“Then I got introduced to the announcers booth by Graham Wade who was the secretary and announcer at that time, so that was another benefit from the Peterborough area in my life and subsequent career.”

1974-75

Following his playing career with the Petes, Salive went on to a radio job in St. Catharines with the Fincups, as Sports Director with CKTV, and radio sportscasting for the morning and afternoon drive shows. Not long after, Salive was presented a full time opportunity on Sudbury CTV from 1976-78.

He remained in the Nickel City until an interview with the LA Kings’ Dale McCourt for CBC, landing him a full time role on radio and television in Windsor. At this time he was also doing assignments for TSN covering stock car races at Checkered Flag Speedway. His tenure with CBC Windsor included reporting on Mike Bossey becoming one of the first players to score 50 goals in less than 50 games since Rocket Richard, for Hockey Night in Canada.

“I got a lot of the recognition for being Roger’s goalie in those years. Along with the Petes, those legendary past figures from Peterborough media helped me a lot to set the course for my career, and I really owe a debt of thanks I can never repay for how great an impact they had on my life and subsequent careers. I was the lucky guy to be on duty for all those developments in racing.”

In 1990 Salive auditioned for a vacancy at the Ontario Jockey Club at Woodbine Racetrack and, following a couple of nights tryouts, the former goalie locked in the role of announcer at Canada’s Horse Racetrack. He would maintain his role at Woodbine for sixteen years, and become the voice of Canadian horse racing. 

“It was a very transitional time in racing and I was lucky to be the right guy in the right place for those years. It is when racing moved into off track betting and then the internet arrived and the exposure was suddenly worldwide” 

In 2005, Salive left Woodbine to scale back the pace of his life and worked for four years at Western Fair in London, Ontario. He was then recruited to work in Pompano, Florida where he called races for another four years, until he made an attempt at retirement in the Caribbean. Salive’s pause in paradise was short-lived when the General Manager of the Fort Erie Race Track reached out to Salive.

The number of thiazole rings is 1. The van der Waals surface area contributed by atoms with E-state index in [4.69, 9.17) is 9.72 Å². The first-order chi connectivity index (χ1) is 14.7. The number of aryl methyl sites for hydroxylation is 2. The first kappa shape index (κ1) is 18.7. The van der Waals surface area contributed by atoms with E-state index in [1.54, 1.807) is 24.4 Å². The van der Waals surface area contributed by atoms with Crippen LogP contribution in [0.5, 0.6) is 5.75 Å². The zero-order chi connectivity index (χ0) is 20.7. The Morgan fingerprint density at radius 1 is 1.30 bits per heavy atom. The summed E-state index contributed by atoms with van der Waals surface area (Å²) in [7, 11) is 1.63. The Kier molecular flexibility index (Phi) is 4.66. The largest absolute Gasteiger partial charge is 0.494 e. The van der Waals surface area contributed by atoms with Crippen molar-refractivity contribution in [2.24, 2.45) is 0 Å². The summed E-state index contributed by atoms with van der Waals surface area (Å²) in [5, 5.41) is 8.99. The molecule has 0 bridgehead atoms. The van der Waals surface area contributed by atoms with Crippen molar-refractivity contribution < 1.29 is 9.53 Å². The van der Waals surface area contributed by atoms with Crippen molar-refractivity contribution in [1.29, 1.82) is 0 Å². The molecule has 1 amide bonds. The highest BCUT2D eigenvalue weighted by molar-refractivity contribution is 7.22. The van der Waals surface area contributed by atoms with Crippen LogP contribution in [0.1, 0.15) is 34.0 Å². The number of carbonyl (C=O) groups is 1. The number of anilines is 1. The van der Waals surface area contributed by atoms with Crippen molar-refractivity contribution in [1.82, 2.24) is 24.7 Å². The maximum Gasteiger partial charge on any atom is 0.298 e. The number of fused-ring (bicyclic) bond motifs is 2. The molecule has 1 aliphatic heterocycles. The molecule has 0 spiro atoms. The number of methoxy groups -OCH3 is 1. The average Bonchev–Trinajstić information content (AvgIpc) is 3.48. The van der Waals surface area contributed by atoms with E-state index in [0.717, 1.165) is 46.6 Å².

“I will be starting my fifth year being the lead race announcer and television host for the racetrack.”

Although Salive admits to being on the long side of 65 years old, he is firm that his passion and love for racing is, “still as strong as ever.” In fact, gusto seems to define all parts of Salive’s life. Where he stays in the winter is two kilometers from the home rink of the Florida Panthers, who he admits is his NHL team of choice. 

“There is a wonderful young defenceman, Riley Stillman – son of Petes alumnus Cory Stillman- from Peterborough, who just stepped right in the Panther’s lineup this year and he’s just been a real joy to watch.”

When he’s not at the rink or the racetrack, Salive enjoys hitting the links, taking in the beach, or taking cruises with his wife.  

“I am very, very fortunate to still have a hand in horse racing, a hand in broadcasting, and being close to the NHL.”

As Salive recalls his journey from his first tryout with the Petes to his current life split between Florida and Fort Erie, he reflects on each milestone with overwhelming thankfulness, and is quick to identify the people who lay the foundation to his success, any of whom are from Peterborough. Humility is woven into each of his stories and he is the telltale of hockey offering much more than what is captured on the ice.

Once you have been with the Petes, it’s a great, wonderful thing that stays with you for the rest of your life, and I am living proof of that even if I didn’t go on to play in the NHL.”

In the simplest terms and with typical Salive gratitude, the Petes alumnus concludes, “it’s been a wonderful life and a wonderful career.”